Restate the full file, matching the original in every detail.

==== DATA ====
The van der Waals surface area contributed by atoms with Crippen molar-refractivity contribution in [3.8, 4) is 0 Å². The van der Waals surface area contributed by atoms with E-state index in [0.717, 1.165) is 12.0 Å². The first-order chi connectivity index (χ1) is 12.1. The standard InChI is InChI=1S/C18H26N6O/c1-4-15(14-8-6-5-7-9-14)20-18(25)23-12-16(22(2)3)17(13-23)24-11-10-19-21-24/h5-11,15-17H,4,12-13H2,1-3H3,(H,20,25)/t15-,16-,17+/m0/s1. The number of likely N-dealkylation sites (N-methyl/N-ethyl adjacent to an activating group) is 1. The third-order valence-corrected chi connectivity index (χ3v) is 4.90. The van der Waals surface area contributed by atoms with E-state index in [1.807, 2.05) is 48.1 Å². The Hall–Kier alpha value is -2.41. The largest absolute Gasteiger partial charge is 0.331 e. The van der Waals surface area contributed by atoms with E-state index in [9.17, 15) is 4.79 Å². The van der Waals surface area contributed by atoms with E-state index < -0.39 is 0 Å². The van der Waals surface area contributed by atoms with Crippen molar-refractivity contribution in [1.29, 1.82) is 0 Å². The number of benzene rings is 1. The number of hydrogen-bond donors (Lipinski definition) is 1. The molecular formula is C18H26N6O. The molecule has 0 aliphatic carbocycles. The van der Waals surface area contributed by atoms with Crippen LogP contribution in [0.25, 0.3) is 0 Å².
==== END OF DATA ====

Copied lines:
The van der Waals surface area contributed by atoms with Crippen molar-refractivity contribution in [3.8, 4) is 0 Å². The van der Waals surface area contributed by atoms with E-state index in [0.717, 1.165) is 12.0 Å². The first-order chi connectivity index (χ1) is 12.1. The standard InChI is InChI=1S/C18H26N6O/c1-4-15(14-8-6-5-7-9-14)20-18(25)23-12-16(22(2)3)17(13-23)24-11-10-19-21-24/h5-11,15-17H,4,12-13H2,1-3H3,(H,20,25)/t15-,16-,17+/m0/s1. The number of likely N-dealkylation sites (N-methyl/N-ethyl adjacent to an activating group) is 1. The third-order valence-corrected chi connectivity index (χ3v) is 4.90. The van der Waals surface area contributed by atoms with E-state index in [1.807, 2.05) is 48.1 Å². The Hall–Kier alpha value is -2.41. The largest absolute Gasteiger partial charge is 0.331 e. The van der Waals surface area contributed by atoms with E-state index in [9.17, 15) is 4.79 Å². The van der Waals surface area contributed by atoms with E-state index < -0.39 is 0 Å². The van der Waals surface area contributed by atoms with Crippen molar-refractivity contribution in [1.29, 1.82) is 0 Å². The number of benzene rings is 1. The number of hydrogen-bond donors (Lipinski definition) is 1. The molecular formula is C18H26N6O. The molecule has 0 aliphatic carbocycles. The van der Waals surface area contributed by atoms with Crippen LogP contribution in [0.25, 0.3) is 0 Å².